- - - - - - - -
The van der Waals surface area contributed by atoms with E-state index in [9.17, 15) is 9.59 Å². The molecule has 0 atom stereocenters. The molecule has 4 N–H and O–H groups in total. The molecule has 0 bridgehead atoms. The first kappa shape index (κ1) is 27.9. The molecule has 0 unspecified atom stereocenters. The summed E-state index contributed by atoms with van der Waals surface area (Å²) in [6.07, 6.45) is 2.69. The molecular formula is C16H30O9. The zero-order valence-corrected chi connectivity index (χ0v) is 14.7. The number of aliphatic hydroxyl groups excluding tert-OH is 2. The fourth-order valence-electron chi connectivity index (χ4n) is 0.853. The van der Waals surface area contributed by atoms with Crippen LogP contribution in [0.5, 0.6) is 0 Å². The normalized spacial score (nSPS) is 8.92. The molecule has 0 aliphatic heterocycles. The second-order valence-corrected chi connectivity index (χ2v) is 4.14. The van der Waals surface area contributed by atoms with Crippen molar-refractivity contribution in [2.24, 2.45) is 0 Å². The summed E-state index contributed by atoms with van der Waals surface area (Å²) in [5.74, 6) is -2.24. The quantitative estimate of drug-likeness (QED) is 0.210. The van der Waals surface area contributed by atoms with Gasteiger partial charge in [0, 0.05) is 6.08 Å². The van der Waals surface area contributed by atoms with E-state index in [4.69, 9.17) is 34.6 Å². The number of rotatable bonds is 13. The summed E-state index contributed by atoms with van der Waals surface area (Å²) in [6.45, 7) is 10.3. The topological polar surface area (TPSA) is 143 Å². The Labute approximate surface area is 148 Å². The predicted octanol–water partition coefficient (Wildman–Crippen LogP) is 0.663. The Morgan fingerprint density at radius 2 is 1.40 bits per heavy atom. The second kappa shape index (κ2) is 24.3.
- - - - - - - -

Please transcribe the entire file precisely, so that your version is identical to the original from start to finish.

The van der Waals surface area contributed by atoms with E-state index in [9.17, 15) is 9.59 Å². The molecule has 0 atom stereocenters. The molecule has 4 N–H and O–H groups in total. The molecule has 0 bridgehead atoms. The first kappa shape index (κ1) is 27.9. The molecule has 0 unspecified atom stereocenters. The summed E-state index contributed by atoms with van der Waals surface area (Å²) in [6.07, 6.45) is 2.69. The molecular formula is C16H30O9. The zero-order valence-corrected chi connectivity index (χ0v) is 14.7. The number of aliphatic hydroxyl groups excluding tert-OH is 2. The fourth-order valence-electron chi connectivity index (χ4n) is 0.853. The van der Waals surface area contributed by atoms with Crippen LogP contribution in [0.5, 0.6) is 0 Å². The normalized spacial score (nSPS) is 8.92. The molecule has 0 aliphatic heterocycles. The second-order valence-corrected chi connectivity index (χ2v) is 4.14. The van der Waals surface area contributed by atoms with Crippen molar-refractivity contribution in [2.24, 2.45) is 0 Å². The summed E-state index contributed by atoms with van der Waals surface area (Å²) in [5.74, 6) is -2.24. The quantitative estimate of drug-likeness (QED) is 0.210. The van der Waals surface area contributed by atoms with Gasteiger partial charge in [0, 0.05) is 6.08 Å². The van der Waals surface area contributed by atoms with E-state index in [4.69, 9.17) is 34.6 Å². The number of rotatable bonds is 13. The summed E-state index contributed by atoms with van der Waals surface area (Å²) in [6.45, 7) is 10.3. The topological polar surface area (TPSA) is 143 Å². The Labute approximate surface area is 148 Å². The predicted octanol–water partition coefficient (Wildman–Crippen LogP) is 0.663. The Morgan fingerprint density at radius 2 is 1.40 bits per heavy atom. The second kappa shape index (κ2) is 24.3.